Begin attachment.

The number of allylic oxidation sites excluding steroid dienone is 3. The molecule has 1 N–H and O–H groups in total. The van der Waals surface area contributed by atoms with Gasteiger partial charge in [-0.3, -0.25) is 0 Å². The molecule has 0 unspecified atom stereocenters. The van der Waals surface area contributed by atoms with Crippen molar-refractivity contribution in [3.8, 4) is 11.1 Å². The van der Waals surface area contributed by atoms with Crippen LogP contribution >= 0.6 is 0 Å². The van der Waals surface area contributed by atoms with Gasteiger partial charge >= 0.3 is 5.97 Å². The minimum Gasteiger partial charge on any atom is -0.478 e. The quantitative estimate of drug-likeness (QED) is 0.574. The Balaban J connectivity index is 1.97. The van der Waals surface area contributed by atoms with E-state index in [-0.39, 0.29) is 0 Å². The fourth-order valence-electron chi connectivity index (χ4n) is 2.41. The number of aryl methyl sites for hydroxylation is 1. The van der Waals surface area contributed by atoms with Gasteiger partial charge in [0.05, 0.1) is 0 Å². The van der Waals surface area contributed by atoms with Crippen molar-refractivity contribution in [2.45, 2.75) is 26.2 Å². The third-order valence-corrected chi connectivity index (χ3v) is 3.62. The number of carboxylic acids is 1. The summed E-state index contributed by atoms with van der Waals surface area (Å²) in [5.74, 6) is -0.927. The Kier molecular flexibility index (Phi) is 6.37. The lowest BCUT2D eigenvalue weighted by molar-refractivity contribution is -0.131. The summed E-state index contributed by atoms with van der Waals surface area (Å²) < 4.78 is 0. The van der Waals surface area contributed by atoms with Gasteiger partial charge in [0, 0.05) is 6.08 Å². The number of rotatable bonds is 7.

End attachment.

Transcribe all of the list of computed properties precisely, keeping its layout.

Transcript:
The number of allylic oxidation sites excluding steroid dienone is 3. The molecule has 1 N–H and O–H groups in total. The van der Waals surface area contributed by atoms with Gasteiger partial charge in [-0.3, -0.25) is 0 Å². The molecule has 0 unspecified atom stereocenters. The van der Waals surface area contributed by atoms with Crippen molar-refractivity contribution in [3.8, 4) is 11.1 Å². The van der Waals surface area contributed by atoms with Crippen LogP contribution >= 0.6 is 0 Å². The van der Waals surface area contributed by atoms with Gasteiger partial charge >= 0.3 is 5.97 Å². The minimum Gasteiger partial charge on any atom is -0.478 e. The quantitative estimate of drug-likeness (QED) is 0.574. The Balaban J connectivity index is 1.97. The van der Waals surface area contributed by atoms with E-state index in [-0.39, 0.29) is 0 Å². The fourth-order valence-electron chi connectivity index (χ4n) is 2.41. The number of aryl methyl sites for hydroxylation is 1. The van der Waals surface area contributed by atoms with Gasteiger partial charge in [0.05, 0.1) is 0 Å². The van der Waals surface area contributed by atoms with Crippen molar-refractivity contribution in [2.45, 2.75) is 26.2 Å². The third-order valence-corrected chi connectivity index (χ3v) is 3.62. The number of carboxylic acids is 1. The summed E-state index contributed by atoms with van der Waals surface area (Å²) in [5.74, 6) is -0.927. The Kier molecular flexibility index (Phi) is 6.37. The lowest BCUT2D eigenvalue weighted by molar-refractivity contribution is -0.131. The summed E-state index contributed by atoms with van der Waals surface area (Å²) < 4.78 is 0. The van der Waals surface area contributed by atoms with Gasteiger partial charge in [0, 0.05) is 6.08 Å². The number of rotatable bonds is 7.